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A wondrous wildflower farm on the NSW Central Coast

This fourth-generation flower grower embraces the unique beauty of Australian natives and his rich family history of flora farming.
Australian wildflower farm grower Craig ScottPhotographer: Brigid Arnott

Craig Scott is on the other end of the phone line, and his calm, quiet voice is accompanied by the unmistakable and oh-so-beautiful soundscape of Australian birdsong. The flower grower is calling from his 20-hectare property located on the Central Coast of NSW, where he and a handful of staff propagate, nurture and harvest more than 200 varieties of plants. “And 98 per cent of the varieties are Australian native plants,” Craig adds.

Flower farmer Craig Scott has spent more than 30 years growing and selling native wildflowers.

PROFILE: Craig Scott, flower farmer

Favourite native? “It’s hard to pick a favourite, but the flannel flower is a beautiful thing.”

Busiest time of year? “Spring and summer are the most productive seasons.”

Most popular variety? “Currently, it’s paper daisies… the fresh often sell out before we have time to dry them.”

Advice for growing natives at home? “Select the varieties local to your region, and most native plants love well-drained soil with full sun or part shade.”

What time of day are the flowers picked? “Early morning or late afternoon. But when you have a lot of product, you just have to pick it when you can.”

An avenue of NSW Christmas bush.

Operating as East Coast Wildflowers, the team supplies masses of cut florals and foliage to florists and stylists across Sydney and beyond, selling from the hustle and bustle of the Sydney Flower Market in Homebush three mornings a week. It’s a scene Craig has known all his life. “I come from a long line of flower growers and florists,” he says. “I’m a fourth-generation farmer and now one of my daughters is a florist with a store in Paddington, so she is fifth generation.”

Tall pines form a natural windbreak, protecting the rows of towering kangaroo paws, a key species for the farm.

Craig’s father Col purchased the farm in 1968 and grew mostly traditional flowers like dahlias, asters, and zinnias while dipping his toe into native varieties. “He introduced cut natives to the flower market in the ’70s and early ’80s and it took a while for the florists to get used to them,” Craig explains. When Craig and his wife Angela moved to the farm in 1987, they expanded the Australian offering. More than 30 years later, East Coast Wildflowers can’t keep up with the demand for native flowers. “People love the diversity and seasonality of the flora. We are always looking for new varieties to grow, and there’s always something worthwhile pursuing,” says Craig.

Craig in the greenhouse among kangaroo paw hybrids.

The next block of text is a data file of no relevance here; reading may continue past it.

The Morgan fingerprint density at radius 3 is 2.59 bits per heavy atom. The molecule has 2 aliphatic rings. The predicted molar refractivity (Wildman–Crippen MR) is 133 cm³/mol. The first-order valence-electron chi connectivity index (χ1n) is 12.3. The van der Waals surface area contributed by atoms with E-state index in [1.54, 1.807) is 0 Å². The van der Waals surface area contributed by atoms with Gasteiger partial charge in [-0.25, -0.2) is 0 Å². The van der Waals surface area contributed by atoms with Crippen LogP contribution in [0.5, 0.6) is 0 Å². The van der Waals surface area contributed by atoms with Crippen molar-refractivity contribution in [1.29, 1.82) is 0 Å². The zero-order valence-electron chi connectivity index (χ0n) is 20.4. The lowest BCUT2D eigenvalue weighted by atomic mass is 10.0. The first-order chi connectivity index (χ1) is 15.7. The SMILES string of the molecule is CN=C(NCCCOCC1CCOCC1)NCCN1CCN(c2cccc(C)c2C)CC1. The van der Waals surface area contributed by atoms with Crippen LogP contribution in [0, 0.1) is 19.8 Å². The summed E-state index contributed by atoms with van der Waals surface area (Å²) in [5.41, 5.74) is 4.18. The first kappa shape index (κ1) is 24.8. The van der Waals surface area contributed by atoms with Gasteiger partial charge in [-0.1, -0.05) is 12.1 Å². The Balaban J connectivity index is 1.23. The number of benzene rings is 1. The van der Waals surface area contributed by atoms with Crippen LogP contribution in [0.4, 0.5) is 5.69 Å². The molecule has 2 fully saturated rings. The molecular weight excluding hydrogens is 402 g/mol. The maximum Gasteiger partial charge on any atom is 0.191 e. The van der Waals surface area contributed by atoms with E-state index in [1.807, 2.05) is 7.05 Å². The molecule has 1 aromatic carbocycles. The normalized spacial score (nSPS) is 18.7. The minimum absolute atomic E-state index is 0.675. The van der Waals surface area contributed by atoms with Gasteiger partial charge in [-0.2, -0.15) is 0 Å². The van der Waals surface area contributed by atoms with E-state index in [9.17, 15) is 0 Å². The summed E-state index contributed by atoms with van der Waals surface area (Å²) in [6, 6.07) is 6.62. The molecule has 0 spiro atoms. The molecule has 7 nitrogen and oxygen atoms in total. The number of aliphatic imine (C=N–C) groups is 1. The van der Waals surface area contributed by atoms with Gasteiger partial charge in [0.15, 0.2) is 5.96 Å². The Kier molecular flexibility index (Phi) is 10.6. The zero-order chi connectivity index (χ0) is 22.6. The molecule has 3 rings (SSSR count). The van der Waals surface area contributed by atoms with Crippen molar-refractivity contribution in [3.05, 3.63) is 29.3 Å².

The productive farm is made up of 10 hectares of wild bushland and 10 hectares that incorporate open-air crop rows and a series of greenhouses. Among the beautiful abundance, you will find kangaroo paws, waratah, flannel flower, Rottnest Island daisy, and so much more. Craig’s passion for natives and the Australian landscape is deeply ingrained. When asked what he would be doing if it wasn’t flower farming, the seasoned grower replies, after a thoughtful pause, “I love the outdoors, so I guess it would be good to be a full-time bushwalker. But it might be a bit hard to get paid for that!”

“Baz always rides in the buggy with me,” says Craig of his eight-year-old kelpie. Here, the faithful hound stands over fresh pickings of NSW Christmas bush, flowering gum and lush foliage.

The flowers are grown in crop rows or greenhouses. “We also grow a lot in pots, which gives us more control over the root zone and drainage,” says Craig. “There’s such a variety of natives, ranging from the bold and beautifully structural, right down to the really delicate, fine and pretty,” says Craig.

Flowering gum, ready to burst into colour.

One of the many things Craig loves about flower farming is supplying florals and foliage for large-scale events. “I like putting together a range that works for the florist and showcases the uniqueness and diversity of our flora,” he explains. “We have iconic flora in Australia… it’s great when you see people become passionate about plants,” says Craig.

Australian wildflower beauties

A flowering gum hybrid known as “Summer Red”.

Sturt’s desert pea.

Pink flannel flower.

Orange flowering gum.

Banksia plagiocarpa.


Want to keep a vase of cut natives alive for longer? “They like deep water. The vase should be at least half-full and topped up every two to three days,” says Craig.

Winged everlasting (or paper daisy).

Mauve Mulla Mulla.

Yellow kangaroo paws from Western Australia.

Banksia robur, commonly known as swamp banksia.

A mix of dry everlasting daisies.

Visit eastcoastwildflowers.com

Follow @cragioscott

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